Most mounts fall near the same price/capacity slope, with the Orion HDX110’s (SW EQ8) price drop bringing it to a better price/capacity ratio than the rest (followed by the Orion Atlas/ SW NEQ6 and the Celestron AVX), while the Losmandy and Vixen mounts are priced higher – although this graph does not say anything about the quality of the mounts and their performance (with the Losmandy for example having a quite good reputation). Below the pink line you are paying less than $100/kg of capacity.
While the prices all include a tripod and a GOTO handset, it should be noted that Celestron mounts do not include a Polar Scope like all the iOptron and most Vixen and Sky-Watcher/Orion (the ASPA is not a complete substitute when with some other mounts you can get within 2 arcmins from NCP in under a minute of effort – with the option of improving it with an ASPA-equivalent process). Also the iOptrons seem to be the only ones that include GPS as standard – which is a bit strange as GPS modules are included in $30 phones currently… Making the same chart with UK prices shows results that are even better for the Sky-Watcher mounts, as the Losmandy, the Celestron and some of the iOptrons carry a big price premium in Europe, a fact which has made Sky-Watcher mounts immensely popular in Europe:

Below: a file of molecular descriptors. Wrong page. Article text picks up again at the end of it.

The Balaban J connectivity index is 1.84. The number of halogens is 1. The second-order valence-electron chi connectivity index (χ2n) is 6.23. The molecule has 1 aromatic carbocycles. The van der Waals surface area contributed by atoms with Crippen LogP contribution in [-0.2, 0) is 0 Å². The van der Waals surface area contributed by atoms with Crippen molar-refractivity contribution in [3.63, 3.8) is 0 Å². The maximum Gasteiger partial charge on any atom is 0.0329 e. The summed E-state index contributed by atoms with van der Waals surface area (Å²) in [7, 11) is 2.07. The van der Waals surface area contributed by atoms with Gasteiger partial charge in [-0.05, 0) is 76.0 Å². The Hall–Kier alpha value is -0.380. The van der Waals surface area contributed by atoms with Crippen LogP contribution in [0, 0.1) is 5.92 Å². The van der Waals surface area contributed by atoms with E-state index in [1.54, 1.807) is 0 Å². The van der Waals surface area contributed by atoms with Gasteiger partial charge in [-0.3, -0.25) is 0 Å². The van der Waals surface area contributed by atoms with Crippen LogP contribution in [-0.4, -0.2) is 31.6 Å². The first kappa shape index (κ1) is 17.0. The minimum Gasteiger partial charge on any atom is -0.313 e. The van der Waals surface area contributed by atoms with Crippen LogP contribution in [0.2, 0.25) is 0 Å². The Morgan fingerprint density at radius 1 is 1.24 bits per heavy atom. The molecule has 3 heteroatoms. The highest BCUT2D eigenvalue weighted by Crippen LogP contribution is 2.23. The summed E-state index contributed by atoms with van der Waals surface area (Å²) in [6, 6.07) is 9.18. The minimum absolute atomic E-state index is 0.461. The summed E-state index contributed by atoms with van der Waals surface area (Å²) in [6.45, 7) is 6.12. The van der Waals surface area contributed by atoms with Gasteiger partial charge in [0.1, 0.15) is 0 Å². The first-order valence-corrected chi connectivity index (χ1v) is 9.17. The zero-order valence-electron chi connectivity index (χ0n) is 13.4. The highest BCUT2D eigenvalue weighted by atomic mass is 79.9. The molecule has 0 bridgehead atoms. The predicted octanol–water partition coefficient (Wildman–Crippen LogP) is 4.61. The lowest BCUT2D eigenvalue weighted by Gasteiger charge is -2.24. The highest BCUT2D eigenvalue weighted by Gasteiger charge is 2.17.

It might be interesting to take a look at a graph with UK vs US prices:

The yellow/orange line is the exchange rate today as I compiled the chart (1$=£0.82). Only the Sky-Watchers are well bellow it (with the exception of the EQ8), and some iOptrons are doing well. With the weak pound sterling though, some Vixen mounts have even passed the 1$ = £1 line.